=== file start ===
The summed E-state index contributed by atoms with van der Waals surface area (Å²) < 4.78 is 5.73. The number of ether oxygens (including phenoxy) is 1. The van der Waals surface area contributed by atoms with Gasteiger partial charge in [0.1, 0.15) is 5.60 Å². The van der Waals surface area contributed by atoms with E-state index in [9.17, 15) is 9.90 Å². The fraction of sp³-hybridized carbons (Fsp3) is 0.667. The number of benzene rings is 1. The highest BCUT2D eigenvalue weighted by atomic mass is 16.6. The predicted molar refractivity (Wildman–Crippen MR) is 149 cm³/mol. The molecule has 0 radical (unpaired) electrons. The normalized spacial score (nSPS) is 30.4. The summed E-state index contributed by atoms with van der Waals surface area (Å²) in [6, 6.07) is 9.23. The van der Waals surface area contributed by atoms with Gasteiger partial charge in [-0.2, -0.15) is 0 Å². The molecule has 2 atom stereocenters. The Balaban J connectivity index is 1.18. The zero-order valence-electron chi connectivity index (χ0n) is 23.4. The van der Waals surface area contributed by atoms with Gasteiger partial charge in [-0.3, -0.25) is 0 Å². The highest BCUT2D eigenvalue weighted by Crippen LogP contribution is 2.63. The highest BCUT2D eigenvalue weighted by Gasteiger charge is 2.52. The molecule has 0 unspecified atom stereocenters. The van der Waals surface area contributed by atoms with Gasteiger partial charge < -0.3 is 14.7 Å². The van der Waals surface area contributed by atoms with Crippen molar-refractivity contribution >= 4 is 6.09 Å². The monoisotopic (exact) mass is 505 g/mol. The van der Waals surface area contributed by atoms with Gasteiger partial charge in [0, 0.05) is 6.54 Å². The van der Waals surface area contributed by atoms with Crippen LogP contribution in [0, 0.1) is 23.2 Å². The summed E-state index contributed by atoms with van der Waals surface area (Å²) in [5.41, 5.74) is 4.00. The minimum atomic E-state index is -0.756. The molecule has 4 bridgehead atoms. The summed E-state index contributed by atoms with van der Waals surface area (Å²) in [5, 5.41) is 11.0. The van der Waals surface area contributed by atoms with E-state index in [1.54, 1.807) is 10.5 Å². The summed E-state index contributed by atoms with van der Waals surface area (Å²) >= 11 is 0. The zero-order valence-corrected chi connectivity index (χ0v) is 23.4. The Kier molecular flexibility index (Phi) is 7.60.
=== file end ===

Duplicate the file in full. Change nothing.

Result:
The summed E-state index contributed by atoms with van der Waals surface area (Å²) < 4.78 is 5.73. The number of ether oxygens (including phenoxy) is 1. The van der Waals surface area contributed by atoms with Gasteiger partial charge in [0.1, 0.15) is 5.60 Å². The van der Waals surface area contributed by atoms with E-state index in [9.17, 15) is 9.90 Å². The fraction of sp³-hybridized carbons (Fsp3) is 0.667. The number of benzene rings is 1. The highest BCUT2D eigenvalue weighted by atomic mass is 16.6. The predicted molar refractivity (Wildman–Crippen MR) is 149 cm³/mol. The molecule has 0 radical (unpaired) electrons. The normalized spacial score (nSPS) is 30.4. The summed E-state index contributed by atoms with van der Waals surface area (Å²) in [6, 6.07) is 9.23. The van der Waals surface area contributed by atoms with Gasteiger partial charge in [-0.2, -0.15) is 0 Å². The molecule has 2 atom stereocenters. The Balaban J connectivity index is 1.18. The zero-order valence-electron chi connectivity index (χ0n) is 23.4. The van der Waals surface area contributed by atoms with Gasteiger partial charge in [-0.3, -0.25) is 0 Å². The highest BCUT2D eigenvalue weighted by Crippen LogP contribution is 2.63. The highest BCUT2D eigenvalue weighted by Gasteiger charge is 2.52. The molecule has 0 unspecified atom stereocenters. The van der Waals surface area contributed by atoms with Gasteiger partial charge < -0.3 is 14.7 Å². The van der Waals surface area contributed by atoms with Crippen molar-refractivity contribution >= 4 is 6.09 Å². The monoisotopic (exact) mass is 505 g/mol. The van der Waals surface area contributed by atoms with Gasteiger partial charge in [0, 0.05) is 6.54 Å². The van der Waals surface area contributed by atoms with Crippen LogP contribution in [0, 0.1) is 23.2 Å². The summed E-state index contributed by atoms with van der Waals surface area (Å²) in [5.41, 5.74) is 4.00. The minimum atomic E-state index is -0.756. The molecule has 4 bridgehead atoms. The summed E-state index contributed by atoms with van der Waals surface area (Å²) in [5, 5.41) is 11.0. The van der Waals surface area contributed by atoms with E-state index in [1.54, 1.807) is 10.5 Å². The summed E-state index contributed by atoms with van der Waals surface area (Å²) >= 11 is 0. The zero-order valence-corrected chi connectivity index (χ0v) is 23.4. The Kier molecular flexibility index (Phi) is 7.60.